Learning Resources

Selenium Grid

An efficient development cycle requires prompt and reliable feedback. Stop waiting hours to get the results of your web acceptance builds! Selenium Grid transparently distribute your tests on multiple machines so that you can run your tests in parallel, cutting down the time required for running in-browser test suites. This will dramatically speeds up in-browser web testing, giving you quick and accurate feedback you can rely on to improve your web application.


Fundamentally, Selenium is a tool that let you programmatically launch a browser, drive the browser (open a url, enter some data, click on a link) and check the browser state (a section is visible, specific text is present, a widget is disabled). It is the tool of choice for automating web testing.

You drive the key piece in charge of controlling the browser, the Selenium Remote Control, by sending HTTP requests following a specific protocol (called Selenese). Therefore, basically all that a Selenium test does, is to target a specific Selenium Remote Control and to send it HTTP requests (through a higher level client API).

This setup works great for a few tests, but as your test suite starts getting bigger, its limitations become clearer:

  • The Selenium remote control is quite slow at driving the browser. Therefore, unless your application or your network is especially slow, the remote control/browser pair will end up being the bottleneck of your test suite.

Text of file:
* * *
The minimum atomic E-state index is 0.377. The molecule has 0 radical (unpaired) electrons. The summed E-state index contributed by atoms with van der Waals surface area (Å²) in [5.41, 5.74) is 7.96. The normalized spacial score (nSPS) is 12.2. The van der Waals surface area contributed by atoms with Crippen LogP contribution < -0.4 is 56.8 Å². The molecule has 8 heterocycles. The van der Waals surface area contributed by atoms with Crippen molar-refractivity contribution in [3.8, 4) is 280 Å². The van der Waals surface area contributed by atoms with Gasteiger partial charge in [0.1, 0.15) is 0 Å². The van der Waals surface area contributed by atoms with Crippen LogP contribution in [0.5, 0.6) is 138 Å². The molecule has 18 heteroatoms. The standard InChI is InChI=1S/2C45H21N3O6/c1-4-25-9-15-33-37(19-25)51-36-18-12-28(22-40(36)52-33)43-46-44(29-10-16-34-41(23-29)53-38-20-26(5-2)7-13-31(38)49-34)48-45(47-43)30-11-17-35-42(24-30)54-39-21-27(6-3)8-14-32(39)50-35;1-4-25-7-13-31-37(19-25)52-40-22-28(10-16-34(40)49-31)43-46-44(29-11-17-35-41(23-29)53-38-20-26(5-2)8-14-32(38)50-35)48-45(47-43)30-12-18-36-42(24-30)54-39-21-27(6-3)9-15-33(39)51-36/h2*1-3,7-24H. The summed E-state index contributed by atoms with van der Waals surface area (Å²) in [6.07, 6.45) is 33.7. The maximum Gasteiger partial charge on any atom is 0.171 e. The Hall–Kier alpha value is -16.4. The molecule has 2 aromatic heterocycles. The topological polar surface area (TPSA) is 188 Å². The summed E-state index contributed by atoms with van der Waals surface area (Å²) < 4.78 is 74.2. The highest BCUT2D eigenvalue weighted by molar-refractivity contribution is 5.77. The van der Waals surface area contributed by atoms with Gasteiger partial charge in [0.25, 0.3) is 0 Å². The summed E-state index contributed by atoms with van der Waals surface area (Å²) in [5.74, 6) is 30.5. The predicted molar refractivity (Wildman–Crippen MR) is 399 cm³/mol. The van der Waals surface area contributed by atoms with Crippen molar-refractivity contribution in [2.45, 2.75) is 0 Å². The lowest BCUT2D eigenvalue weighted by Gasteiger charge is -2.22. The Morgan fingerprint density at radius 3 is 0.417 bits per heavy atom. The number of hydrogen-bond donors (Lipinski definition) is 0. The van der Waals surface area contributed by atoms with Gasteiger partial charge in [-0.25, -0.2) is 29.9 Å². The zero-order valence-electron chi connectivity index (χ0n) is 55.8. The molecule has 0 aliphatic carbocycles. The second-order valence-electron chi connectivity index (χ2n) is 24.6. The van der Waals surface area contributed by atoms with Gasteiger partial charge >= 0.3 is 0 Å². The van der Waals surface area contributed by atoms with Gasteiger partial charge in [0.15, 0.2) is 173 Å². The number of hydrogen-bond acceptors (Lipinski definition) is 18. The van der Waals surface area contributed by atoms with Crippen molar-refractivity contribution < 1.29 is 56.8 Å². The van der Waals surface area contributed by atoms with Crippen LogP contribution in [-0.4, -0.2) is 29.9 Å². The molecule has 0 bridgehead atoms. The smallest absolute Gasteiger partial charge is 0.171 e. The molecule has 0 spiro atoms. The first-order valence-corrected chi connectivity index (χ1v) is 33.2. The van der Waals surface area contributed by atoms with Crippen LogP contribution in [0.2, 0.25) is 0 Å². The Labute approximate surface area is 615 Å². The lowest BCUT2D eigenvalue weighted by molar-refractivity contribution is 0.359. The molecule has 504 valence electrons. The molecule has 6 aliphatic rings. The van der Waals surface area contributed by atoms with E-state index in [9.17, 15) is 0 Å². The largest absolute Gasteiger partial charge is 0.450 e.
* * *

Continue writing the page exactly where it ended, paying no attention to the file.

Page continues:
• You can only run a limited number of concurrent tests on the same remote control before seriously impacting its stability. Practically speaking, launching more than 6 browsers on the same Selenium Remote Control is not advisable. The limitations are even more drastic for Internet Explorer.
  • Your tests can target multiple Selenium Remote Controls to work around the limitation on the number of parallel tests that you can run on a single remote control. Nevertheless that does not scale very well. It can easily be done at the continuous integration build level (one for Internet Explorer, one for Firefox, one for Safari). However, allocating a Selenium Remote Control to a specific test quickly becomes a nightmare if you want to run your selenium tests in a highly parallelized fashion. Your tests also become way too aware of the Selenium Remote Control infrastructure, which makes it difficult to evolve your infrastructure transparently.

Due to all these limitations, Selenium tests typically run in sequence or are only mildly parallelized. That makes for test suites that take from half an hour to multiple hours to run. Not ideal, especially if you strive for Agile processes emphasizing a quick feedback loop.